By Rieva Lesonsky

Is your small business ready to create local jobs? Americans have faith that you are. According to a recent Gallup poll, Americans are more confident in small business’s ability to create jobs than they are in any other person or institution’s abilities to do so.

Respondents were asked how much they trust the ideas and opinions of the following groups for creating jobs. Small business was trusted a moderate amount or a great deal by 79 percent of respondents. Close behind were “local business leaders,” with 74 percent. But the third-highest response on the list, “state governors,” was far behind at 57 percent.  “Executives at major corporations” were near the bottom of the scale with 44 percent.

“It is clear that in the public’s eyes, smaller is better,” the survey concludes. “Americans have more confidence in the views of small-business owners than in big-business CEOs, and more confidence in state governors and local mayors than in national congressional leaders of either party.”

If small is indeed beautiful, one way you can help create more jobs is by encouraging the people in your community to “shop local,” whether by visiting your restaurant, making a purchase from your store or visiting your hair salon or accounting practice.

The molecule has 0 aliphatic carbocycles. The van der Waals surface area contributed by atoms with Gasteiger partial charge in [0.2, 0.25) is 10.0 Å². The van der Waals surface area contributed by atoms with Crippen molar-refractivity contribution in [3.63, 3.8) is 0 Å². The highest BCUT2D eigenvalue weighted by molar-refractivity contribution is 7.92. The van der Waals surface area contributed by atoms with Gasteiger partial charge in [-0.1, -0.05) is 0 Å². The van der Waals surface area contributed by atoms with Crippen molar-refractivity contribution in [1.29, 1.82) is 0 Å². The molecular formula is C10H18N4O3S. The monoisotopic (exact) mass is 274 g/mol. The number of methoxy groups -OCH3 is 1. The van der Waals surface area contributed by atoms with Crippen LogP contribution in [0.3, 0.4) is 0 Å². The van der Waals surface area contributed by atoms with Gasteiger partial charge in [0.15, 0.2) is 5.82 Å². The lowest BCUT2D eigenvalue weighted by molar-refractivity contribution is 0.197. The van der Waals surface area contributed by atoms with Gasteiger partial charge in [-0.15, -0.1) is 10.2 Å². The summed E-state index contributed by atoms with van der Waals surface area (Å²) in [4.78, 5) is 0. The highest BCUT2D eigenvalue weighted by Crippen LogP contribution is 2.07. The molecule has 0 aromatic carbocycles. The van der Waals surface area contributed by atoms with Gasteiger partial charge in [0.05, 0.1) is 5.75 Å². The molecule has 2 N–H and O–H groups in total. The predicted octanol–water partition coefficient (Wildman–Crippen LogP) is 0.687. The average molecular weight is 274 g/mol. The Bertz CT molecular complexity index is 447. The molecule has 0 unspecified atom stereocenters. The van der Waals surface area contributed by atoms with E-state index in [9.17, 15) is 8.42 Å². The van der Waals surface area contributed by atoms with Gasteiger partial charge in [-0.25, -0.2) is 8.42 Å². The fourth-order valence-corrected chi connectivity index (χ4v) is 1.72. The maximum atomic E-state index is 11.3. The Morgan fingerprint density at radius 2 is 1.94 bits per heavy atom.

How can you encourage shopping local? Here are a few ways:

  • Reach out to your community. Get involved in community events such as fund-raisers, fairs and carnivals. Volunteer for local charities or donate your products or services. Offer to speak at local organizations’ meetings. When people in the community know you, they’re more likely to patronize your business.
  • Point out to prospects and customers of the benefits of shopping local. Your website, ads and other marketing materials should remind people that when they shop local, they’re supporting local services with their tax dollars and helping keep jobs in the community.
  • Take part in Small Business Saturday. This nationwide movement initiated by American Express designates the day after Black Friday (November 26) as a day for shopping at local, independently owned small businesses. It’s not too late to benefit. Visit Small Business Saturday’s Facebook page to find out more, and be sure to “Like” them so you can get all the news, updates and tips on how to market your business for Small Business Saturday.

Keep marketing your business with these local angles and before you know it, you’ll be ready to create some new jobs!

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